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The Allstate Blog | Everyday Peace of Mind

How to Haul Without a Truck

Sometimes people need to tow things behind their vehicles, whether it’s to move, take the boat out for a spin or bring along a pop-up camper. This is often easiest to do with a truck or large SUV, but what if you drive a smaller sedan? Can you still haul things… Allstate https://i1.wp.com/blog.allstate.com/wp-content/uploads/2015/11/Car-towing-motorcycle_iStock.jpg?fit=3072%2C2048&ssl=1
car towing motorcycle

Sometimes people need to tow things behind their vehicles, whether it’s to move, take the boat out for a spin or bring along a pop-up camper. This is often easiest to do with a truck or large SUV, but what if you drive a smaller sedan? Can you still haul things without a truck?

According to Automobile Magazine, several smaller vehicles can tow effectively. All types of cars are given a tow rating capacity, says the magazine, and while a sedan may have a low one, it still may work for small or medium loads. The tow rating for a vehicle can be found in the owner’s manual, notes Popular Mechanics, and is based on how much weight the car can pull and carry.

In addition to the vehicle tow capacity and the size of the load, the hitch used is a very important factor in hauling capabilities, says Edmunds. Much like the vehicle, trailer hitches are also given capacity ratings, adds Edmunds, which are based on the gross trailer weight (GTW) and tongue weight:

  • Gross Trailer Weight: The maximum load weight the trailer can carry.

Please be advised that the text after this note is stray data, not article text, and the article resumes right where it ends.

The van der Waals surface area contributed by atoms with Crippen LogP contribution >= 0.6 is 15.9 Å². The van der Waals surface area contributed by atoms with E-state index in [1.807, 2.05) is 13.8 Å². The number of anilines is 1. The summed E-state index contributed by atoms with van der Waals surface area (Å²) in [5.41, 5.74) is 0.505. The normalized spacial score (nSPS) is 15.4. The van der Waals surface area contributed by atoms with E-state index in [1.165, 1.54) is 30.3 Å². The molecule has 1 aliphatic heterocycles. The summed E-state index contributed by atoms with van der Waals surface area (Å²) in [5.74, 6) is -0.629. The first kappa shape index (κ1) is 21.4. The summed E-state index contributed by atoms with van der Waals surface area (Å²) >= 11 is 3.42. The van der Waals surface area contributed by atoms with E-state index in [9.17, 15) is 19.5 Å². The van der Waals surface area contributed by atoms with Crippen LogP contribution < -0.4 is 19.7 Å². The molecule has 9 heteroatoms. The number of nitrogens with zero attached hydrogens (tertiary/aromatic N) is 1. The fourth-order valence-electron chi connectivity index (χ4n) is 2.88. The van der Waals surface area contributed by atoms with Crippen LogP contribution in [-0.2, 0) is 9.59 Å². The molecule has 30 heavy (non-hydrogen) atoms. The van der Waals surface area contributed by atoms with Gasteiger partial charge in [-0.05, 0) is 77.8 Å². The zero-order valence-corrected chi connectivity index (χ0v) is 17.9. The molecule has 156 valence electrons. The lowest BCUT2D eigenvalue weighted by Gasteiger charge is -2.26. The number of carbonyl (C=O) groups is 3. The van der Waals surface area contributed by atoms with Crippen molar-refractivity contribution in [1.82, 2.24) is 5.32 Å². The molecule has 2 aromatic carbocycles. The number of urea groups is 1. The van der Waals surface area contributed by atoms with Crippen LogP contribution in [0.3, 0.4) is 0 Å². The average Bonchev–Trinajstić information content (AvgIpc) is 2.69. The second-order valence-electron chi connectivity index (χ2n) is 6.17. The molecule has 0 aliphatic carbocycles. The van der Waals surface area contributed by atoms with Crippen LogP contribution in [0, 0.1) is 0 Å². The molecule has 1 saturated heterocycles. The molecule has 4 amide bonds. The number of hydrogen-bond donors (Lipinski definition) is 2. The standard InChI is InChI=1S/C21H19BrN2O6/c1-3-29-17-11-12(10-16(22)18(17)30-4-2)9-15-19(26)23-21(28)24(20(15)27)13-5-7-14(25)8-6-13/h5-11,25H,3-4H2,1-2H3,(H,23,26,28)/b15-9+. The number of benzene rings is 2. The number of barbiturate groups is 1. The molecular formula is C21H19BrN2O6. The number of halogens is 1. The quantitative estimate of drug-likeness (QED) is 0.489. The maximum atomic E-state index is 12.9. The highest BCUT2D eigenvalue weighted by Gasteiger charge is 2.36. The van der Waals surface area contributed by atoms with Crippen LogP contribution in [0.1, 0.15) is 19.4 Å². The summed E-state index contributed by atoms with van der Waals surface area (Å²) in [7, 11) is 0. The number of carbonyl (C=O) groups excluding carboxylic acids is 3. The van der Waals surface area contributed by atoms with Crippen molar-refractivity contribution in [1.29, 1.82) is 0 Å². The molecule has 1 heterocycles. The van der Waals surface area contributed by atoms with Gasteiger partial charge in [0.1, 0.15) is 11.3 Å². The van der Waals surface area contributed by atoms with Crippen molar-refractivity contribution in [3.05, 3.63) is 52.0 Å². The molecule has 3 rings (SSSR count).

• Tongue Weight: The weight pushing down on the ball of the hitch, which is generally 10 to 15 percent of the GTW.

After determining these figures, you can choose the right hitch for your vehicle. According to Popular Mechanics, there are five classes of hitches for up to 10,000 pounds:

  • Class 1: Pulls 2,000 pounds of gross trailer weight/200 pounds of tongue weight
  • Class 2: Pulls 3,500 pounds of gross trailer weight/350 pounds of tongue weight
  • Class 3: Pulls 5,000 pounds of gross trailer weight/500 pounds of tongue weight
  • Class 4: Pulls 7,500 pounds of gross trailer weight/750 pounds of tongue weight
  • Class 5: Pulls 10,000 pounds of gross trailer weight/1,000 pounds of tongue weight

Installing a Hitch on a Car

Once you know if you are capable of towing with a car and have a hitch designed to carry that weight, you have to properly attach it to your vehicle. According to Edmunds, most hitches bolt onto the car, which an auto shop may be able to help you do. If you have the proper tools, you may also be able to attach the hitch yourself, says The Car Connection, but you should carefully follow the kit’s instructions.

Pulling a trailer with your car? Edmunds says to cut your speed in half, take slow turns and accelerate slowly from a stop. Twitter Icon

Popular Mechanics offers a few additional tips for trailer hitch installation, including:

  • Use the exact right size of hitch ball for your particular trailer.
  • Lock the trailer latch with a pin to hold it in place after ensuring it engages smoothly.
  • When attaching a load to haul, wrap safety chains in an X shape around the hitch for an extra layer of hold in case of detachment.
  • Drop or raise the hitch to a level that is even with the vehicle when attached.

Along with properly installing a hitch on a car, make sure you know the towing laws before you head out with a trailer. Laws typically require trailers to have tail and brake lights, and many states make you register your trailer with the DMV, says Edmunds.

Whether adding a hitch to your sedan or purchasing a new car with a towing package included, it’s important to be extra careful when hauling a load. Edmunds says to cut your speed in half, take slow turns, leave more room between yours and the car in front of you, and accelerate slowly from a stop. This may help keep you safer and your rig last longer.